Why Is The Developed World Obese?
Increased caloric intake accounted for 93 percent of the change in adult obesity from 1990 to 2001 (the remainder is attributable to reduced energy expenditure).
Aside from the physiological fact that the number of calories consumed must be larger than the number expended in order to gain weight, the causes of the dramatic increase in obesity over the last few decades are not well understood. Although some experts point to the decline in work-related physical activity, it has both been comparatively gradual and has largely predated the recent rise in obesity. Furthermore, obesity among children and the elderly, two groups that we would not expect to be affected by changes in work-related physical activity, has risen along with adult obesity. Finally, the obesity increase has been remarkably similar across countries, which suggests a worldwide phenomenon.
In Why is the Developed World Obese? (NBER Working Paper No. 12954), authors Sara Bleich, David Cutler, Christopher Murray, and Alyce Adams show that rising obesity in the developed world is primarily the result of consuming more calories. Specifically, they find that increased caloric intake accounted for 93 percent of the change in adult obesity from1990 to 2001 (the remainder is attributable to reduced energy expenditure). The increase in caloric intake appears to be driven by technological innovations, such as lower food prices and the ease with which businesses can enter the marketplace, as well as changing sociodemographic characteristics such as increased labor force participation and increased urbanization.
Across the developed world, average food prices fell by 12 percent from 1980 to 2002, which the authors associate with a corresponding higher caloric intake of approximately 38 calories. A 10 percent increase in female labor force participation was associated with an increase of approximately 70 calories. A 10 percent increase in urbanization was associated with an increase of approximately 113 calories.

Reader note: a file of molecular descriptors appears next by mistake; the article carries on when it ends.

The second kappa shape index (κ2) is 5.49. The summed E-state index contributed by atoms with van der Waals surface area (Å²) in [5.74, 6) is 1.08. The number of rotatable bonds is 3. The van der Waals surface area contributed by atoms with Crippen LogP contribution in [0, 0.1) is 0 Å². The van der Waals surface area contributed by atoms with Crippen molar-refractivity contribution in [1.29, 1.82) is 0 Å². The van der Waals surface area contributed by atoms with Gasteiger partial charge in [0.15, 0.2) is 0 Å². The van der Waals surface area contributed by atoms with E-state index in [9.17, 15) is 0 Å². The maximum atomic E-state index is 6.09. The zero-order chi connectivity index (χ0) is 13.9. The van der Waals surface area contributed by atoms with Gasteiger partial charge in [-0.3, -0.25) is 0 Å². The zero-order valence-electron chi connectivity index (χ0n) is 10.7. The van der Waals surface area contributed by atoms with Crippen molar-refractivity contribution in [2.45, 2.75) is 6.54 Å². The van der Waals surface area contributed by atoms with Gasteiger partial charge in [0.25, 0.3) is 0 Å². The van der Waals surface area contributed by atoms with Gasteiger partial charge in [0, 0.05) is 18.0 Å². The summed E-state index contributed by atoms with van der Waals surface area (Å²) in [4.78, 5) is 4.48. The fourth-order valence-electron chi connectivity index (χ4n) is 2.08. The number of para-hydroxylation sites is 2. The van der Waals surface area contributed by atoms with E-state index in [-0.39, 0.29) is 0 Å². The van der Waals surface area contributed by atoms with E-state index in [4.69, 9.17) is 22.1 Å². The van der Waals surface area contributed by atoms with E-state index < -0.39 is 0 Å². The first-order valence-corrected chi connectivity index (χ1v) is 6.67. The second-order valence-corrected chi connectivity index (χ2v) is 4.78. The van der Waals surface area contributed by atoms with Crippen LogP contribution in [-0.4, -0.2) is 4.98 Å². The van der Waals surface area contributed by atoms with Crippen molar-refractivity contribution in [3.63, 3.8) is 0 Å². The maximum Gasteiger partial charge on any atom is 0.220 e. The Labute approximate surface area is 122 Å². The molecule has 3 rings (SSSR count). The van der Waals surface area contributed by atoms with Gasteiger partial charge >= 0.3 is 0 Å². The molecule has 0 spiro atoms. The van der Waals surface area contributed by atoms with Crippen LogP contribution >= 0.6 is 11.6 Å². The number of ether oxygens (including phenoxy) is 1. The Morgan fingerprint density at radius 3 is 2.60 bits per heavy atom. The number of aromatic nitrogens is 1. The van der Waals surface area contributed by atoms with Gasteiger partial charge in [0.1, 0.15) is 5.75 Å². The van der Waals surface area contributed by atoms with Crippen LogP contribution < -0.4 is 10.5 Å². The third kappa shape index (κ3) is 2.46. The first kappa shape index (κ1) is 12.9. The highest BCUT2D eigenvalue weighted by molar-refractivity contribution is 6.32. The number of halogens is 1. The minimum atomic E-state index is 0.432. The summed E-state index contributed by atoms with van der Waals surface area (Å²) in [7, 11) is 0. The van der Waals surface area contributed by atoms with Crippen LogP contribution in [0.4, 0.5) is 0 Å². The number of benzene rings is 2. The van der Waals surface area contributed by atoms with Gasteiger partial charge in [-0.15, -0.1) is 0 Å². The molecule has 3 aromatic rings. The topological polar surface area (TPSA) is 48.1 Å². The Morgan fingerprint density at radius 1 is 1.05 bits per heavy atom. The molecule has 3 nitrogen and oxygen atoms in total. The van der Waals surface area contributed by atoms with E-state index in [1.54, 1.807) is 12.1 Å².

The authors point out that a very small net increase in calories may lead to a large increase in obesity, and they predict expected changes in weight based on the associations they observe between caloric supply and the drivers of increased consumption. For example, they show that increasing food prices by 12 percent would be associated with a decrease of 1.5 kilograms (3.4 pounds) for the average 65-kilogram (143-pound) person. Similarly, they show that decreasing urbanization by 5 percent would be associated with a decrease of 2.2 kilograms (5 pounds) for the average 65-kilogram person.
The data used in the paper were constructed from a variety of sources including the food balance sheet from the Food and Agricultural Organization, obesity prevalence from the OECD, economic indicators from the World Development Indicators, and regulation indicators from the Economic Freedom of the World Index. The authors note that available data are likely subject to important measurement errors and that caution should be used in interpreting their results. They conclude that, while over consumption appears to be relatively more important to rising obesity than physical activity, energy expenditure is still important to weight management and overall health.
-- Linda Gorman